In 1953 composer Mieczysław (or Moisey as he was known in the USSR) Weinberg was arrested as a part of the so-called “Doctors' plot”. His first wife Natalia Vovsi was not only the daughter of the great actor and Artistic Director of the State Solomon Mikhoels Yiddish Theatre, but also the niece of the Head Therapist of the Soviet Army Miron Vovsi. The composer was convicted in February 1953 and released following Stalin's death – thanks to, among other things, an entreaty written by Shostakovich.
Weinberg was born in Warsaw, studied at the Warsaw Conservatoire and in 1939 fled occupied Poland, abandoning his homeland and his family at the same time – all of his relatives died in the Holocaust. His new family headed by Solomon Mikhoels played an important role in the musician's creative life, as did Shostakovich with whom Weinberg became acquainted during the evactuation of Leningrad to Tashkent.
Thirty years later these impressions would be reflected in the composition of an opera based on the plot from Shalom Aleichem's play Mazel Tov. At one time Reb Alter (the play's protagonist) was Mikhoels' greatest role at the State Jewish Theatre and Weinberg probably saw the ground-breaking production with sets by Marc Chagal. The opera was, moreover, dedicated to Shostakovich who lived to see – and "blessed" – the commencement of work on the opus.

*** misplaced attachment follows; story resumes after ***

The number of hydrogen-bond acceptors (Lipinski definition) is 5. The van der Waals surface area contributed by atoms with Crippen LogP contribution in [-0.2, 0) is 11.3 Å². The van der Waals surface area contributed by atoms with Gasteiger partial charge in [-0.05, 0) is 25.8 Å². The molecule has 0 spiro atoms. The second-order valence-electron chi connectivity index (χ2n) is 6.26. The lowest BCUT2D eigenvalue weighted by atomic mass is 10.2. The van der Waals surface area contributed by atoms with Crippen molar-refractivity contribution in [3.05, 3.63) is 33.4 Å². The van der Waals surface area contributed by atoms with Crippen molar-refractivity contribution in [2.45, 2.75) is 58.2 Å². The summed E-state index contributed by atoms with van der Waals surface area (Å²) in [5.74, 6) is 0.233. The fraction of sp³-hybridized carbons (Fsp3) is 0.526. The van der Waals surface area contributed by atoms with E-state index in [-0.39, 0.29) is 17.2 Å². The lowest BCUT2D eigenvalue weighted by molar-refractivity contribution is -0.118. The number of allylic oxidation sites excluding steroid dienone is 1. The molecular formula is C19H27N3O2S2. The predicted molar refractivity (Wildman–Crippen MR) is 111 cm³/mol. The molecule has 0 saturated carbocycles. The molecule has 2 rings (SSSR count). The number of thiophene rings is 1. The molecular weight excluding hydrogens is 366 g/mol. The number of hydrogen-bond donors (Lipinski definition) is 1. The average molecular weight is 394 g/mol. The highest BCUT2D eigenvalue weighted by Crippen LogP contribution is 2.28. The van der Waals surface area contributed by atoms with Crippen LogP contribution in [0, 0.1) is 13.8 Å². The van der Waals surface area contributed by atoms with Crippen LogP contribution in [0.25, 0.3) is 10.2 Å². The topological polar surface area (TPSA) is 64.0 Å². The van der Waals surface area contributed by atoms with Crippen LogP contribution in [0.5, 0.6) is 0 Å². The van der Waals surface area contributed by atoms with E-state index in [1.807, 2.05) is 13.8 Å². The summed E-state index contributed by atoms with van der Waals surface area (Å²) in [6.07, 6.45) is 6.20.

The genral uniqueness of the opera is determined by the balance between Shostakovich's seriousness and Mikhoels vividly national-flavoured tragi-comedy, while its plot is clearly closer to vaudeville. The protagonists are represented by a traditional quartet: Miss Fradl (soprano), the widow Beyle (mezzo-soprano), Haim the butler (baritone) and Reb Alter (tenor) – the alter ego of Shalom Aleichem, "book-pedlar, around forty years of age, a widower or perhaps an old bachelor. One half of his face laughs and the other half cries. He wears a dirty shirt-front and a shabby bowler hat" (Sholem Aleichem). The plot unfolds in the kitchen of a manor-house and inexorably moves towards a double engagement (Fradl to Haim and Beyle to Alter), while the mistress herself – Madame – "only appears for a minute in the final scene". Weinberg himself wrote the libretto, essentially not changing a single word of Sholem Aleichem and retaining the colour of the small-town dialect, abundant in phrases and sayings, as well as sincere yet trivial endearments.
Today works by Weinberg – who composed twenty-six symphonies, seventeen quartets and seven operas – are performed by leading artistes and ensembles throughout the world. In 2016 the repertoire of the Mariinsky Theatre expanded to include Weinberg's opera The Idiot based on Dostoevsky's novel. Now the time has also come for Sholem Aleichem's Congratulations!